Thursday, January 15, 2009

Who are Your Saints and Sages?

There is something mysterious about those who've gone before and blazed the trail for us. My Native American brothers and sisters call them the Grandfathers and Grandmothers, the Elders who now walk the Sky Road. The Native peoples of Tamasklit say that when one dies, his stories die also. This mystery is one that attracts and intrigues me. I want to know the old stories before they are lost.

We remember the stories of the saints and sages and retell them. The stories of those who came before have power for us. Sometimes, simply hearing the story of a saint's travail and triumph will empower us to overcome. For example, think of the icon Martin Luther King Junior has become for all who strive for a Dream against great odds.

In the form of an altar or a piece of jewelry worn close to the heart, the images of saints and sages remind us that we are following in the footsteps of the great ones who have experienced much the same hardships, joys and sorrows as we have. The reason these saints and sages are remembered and revered is because they bore the hardships, celebrated the joys and grieved the sorrows with remarkable grace and intention. Some promised to pray for us even after death.

Who are the saints and sages that inspire you? They don't have to be official canonized saints. I for one, am among the devout admirers of the late Fred Rogers, creator of the beloved misterogers show for young children. Each one of us know persons who inspired us as young people and still do. To commemorate such a person I made the altar of the old woman, in the photos above. It is very hard to photograph these, but I think you can imagine that they're better in person. (Like so many of us)

This little box is about the size of a book and my friend who owns it can carry it with her. She mostly keeps it in her art studio, where she paints beautiful pictures of flowers, remembering the lively friend of her grandmother who took her on nature walks in New England.

This is the most gratifying thing I've ever done, to help others commemorate the wonderful people and archetypes that have shaped their lives. And in making the altar pieces I get to be present with the stories my clients tell me, which is a very beautiful experience of which I never tire.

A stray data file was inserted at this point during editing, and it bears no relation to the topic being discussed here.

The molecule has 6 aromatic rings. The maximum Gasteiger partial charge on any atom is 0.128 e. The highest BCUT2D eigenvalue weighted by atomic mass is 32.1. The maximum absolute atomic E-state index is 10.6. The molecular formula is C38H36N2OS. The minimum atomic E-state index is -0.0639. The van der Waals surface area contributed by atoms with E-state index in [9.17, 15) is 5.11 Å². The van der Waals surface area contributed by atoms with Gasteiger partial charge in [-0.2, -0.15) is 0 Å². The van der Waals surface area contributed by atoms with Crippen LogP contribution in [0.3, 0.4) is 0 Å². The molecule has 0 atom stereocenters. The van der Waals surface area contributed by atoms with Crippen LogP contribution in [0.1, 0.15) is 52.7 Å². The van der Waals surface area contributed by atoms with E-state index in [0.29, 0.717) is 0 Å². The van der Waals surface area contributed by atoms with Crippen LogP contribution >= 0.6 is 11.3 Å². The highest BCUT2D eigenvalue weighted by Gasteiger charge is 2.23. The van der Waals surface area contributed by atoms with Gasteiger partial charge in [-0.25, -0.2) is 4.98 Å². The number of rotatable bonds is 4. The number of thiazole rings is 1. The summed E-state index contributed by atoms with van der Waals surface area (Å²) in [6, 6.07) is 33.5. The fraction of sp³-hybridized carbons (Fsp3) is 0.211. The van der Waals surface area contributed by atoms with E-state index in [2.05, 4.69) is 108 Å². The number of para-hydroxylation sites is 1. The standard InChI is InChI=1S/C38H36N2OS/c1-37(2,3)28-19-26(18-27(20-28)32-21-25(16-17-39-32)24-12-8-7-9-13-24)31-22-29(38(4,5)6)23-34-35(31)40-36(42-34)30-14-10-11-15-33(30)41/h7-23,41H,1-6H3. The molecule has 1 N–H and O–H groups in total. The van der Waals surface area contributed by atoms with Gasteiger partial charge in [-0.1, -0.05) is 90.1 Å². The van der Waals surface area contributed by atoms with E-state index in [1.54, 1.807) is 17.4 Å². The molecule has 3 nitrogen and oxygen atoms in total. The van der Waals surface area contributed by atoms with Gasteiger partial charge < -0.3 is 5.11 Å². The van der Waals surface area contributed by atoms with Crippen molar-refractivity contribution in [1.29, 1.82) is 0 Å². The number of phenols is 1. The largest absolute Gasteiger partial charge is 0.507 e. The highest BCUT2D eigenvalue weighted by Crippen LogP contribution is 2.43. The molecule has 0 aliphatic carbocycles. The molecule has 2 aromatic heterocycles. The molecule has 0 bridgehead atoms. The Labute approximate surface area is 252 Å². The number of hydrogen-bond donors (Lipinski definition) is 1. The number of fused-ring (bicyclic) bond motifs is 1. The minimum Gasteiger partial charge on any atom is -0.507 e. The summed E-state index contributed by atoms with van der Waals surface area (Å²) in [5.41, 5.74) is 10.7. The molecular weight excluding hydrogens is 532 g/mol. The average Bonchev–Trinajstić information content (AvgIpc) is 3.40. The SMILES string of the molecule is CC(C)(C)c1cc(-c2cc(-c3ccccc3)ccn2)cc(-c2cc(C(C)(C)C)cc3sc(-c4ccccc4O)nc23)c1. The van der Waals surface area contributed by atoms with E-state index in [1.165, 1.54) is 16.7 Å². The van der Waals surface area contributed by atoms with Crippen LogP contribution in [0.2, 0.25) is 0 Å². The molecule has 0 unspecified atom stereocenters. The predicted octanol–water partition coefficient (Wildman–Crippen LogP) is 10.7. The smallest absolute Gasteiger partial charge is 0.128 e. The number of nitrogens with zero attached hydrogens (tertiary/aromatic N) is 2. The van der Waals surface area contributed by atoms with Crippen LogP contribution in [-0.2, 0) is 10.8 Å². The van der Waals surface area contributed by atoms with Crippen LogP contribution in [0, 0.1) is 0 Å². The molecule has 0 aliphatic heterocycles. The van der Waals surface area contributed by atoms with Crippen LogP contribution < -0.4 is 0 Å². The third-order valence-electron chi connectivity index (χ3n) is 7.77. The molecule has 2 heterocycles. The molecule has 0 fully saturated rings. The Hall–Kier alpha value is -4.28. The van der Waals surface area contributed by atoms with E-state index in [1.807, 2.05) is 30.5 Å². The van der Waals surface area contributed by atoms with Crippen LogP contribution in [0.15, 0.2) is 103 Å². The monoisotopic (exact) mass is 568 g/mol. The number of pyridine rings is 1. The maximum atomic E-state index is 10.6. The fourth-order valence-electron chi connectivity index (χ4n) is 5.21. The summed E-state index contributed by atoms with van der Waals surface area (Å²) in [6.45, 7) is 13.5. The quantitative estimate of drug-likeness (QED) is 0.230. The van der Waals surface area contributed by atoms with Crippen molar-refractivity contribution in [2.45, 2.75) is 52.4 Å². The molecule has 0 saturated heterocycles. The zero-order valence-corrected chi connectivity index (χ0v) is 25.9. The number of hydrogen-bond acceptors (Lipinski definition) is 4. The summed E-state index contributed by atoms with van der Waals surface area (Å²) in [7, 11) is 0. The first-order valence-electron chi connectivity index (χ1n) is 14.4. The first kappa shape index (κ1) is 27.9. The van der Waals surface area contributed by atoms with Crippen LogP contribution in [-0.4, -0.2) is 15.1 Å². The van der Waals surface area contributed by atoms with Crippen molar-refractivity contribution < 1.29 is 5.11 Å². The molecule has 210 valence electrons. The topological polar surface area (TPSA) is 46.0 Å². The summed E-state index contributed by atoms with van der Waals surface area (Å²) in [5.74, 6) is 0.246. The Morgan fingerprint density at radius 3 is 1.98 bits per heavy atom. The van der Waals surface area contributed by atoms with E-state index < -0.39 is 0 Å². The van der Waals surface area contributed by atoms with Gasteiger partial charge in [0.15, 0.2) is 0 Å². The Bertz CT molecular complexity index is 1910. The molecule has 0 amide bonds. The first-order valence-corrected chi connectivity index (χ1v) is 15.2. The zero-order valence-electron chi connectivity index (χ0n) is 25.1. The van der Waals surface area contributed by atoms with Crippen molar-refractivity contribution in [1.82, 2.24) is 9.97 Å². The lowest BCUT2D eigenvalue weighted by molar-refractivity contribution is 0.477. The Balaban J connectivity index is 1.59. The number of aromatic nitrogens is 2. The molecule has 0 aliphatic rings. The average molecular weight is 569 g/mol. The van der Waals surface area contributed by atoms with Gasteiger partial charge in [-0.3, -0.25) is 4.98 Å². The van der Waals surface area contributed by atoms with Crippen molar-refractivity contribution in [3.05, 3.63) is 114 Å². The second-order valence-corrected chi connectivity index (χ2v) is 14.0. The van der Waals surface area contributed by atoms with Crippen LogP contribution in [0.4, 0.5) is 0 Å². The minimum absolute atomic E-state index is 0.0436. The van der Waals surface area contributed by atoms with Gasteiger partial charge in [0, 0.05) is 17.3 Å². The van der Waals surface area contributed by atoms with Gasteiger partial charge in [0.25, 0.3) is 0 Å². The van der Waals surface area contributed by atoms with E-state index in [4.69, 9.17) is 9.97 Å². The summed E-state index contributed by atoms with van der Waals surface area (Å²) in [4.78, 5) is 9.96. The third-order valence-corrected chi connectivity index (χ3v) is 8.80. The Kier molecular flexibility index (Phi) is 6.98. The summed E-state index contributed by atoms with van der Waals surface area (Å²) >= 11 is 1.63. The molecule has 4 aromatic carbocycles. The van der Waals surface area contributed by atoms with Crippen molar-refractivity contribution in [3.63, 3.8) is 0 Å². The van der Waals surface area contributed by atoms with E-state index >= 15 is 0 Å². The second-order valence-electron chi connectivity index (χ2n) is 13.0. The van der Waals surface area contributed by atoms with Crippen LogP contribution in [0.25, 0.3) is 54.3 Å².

1. Thanks for sharing this. It's given me a glimpse into something I knew nothing about. Thanks

  2. my what interesting work you do...thank you so much for sharing...i stumbled in here from the etsy might want to go in and fix the spelling in blog...i had to adjust it to find you...all the best...

  3. It's great to have people visiting the blog and reading. Thanks

  4. A saint who inspires me is officially a martyr, Archbishop Oscar Romero. I love him because he was a quiet, bookish man who abhorred conflict, but when he was called to stand up to the right wing militants that were killing and torturing El Salvadorans, he did so with great passion. He was assassinated while performing the Eucharist. Here is a link to information about Archbishop Romero:

  5. Wow, this has been a lively and interesting thread! I am so grateful for all your comments. Yes, Sally, I love Oscar Romero...and I have a soft place in my heart for all those martyrs of South America, who stood up for their people. I have never met any sweeter, more admirable people than the El Salvadorians I have known.
    Thank God for those who stand up for the poor and disenfranchised among us!


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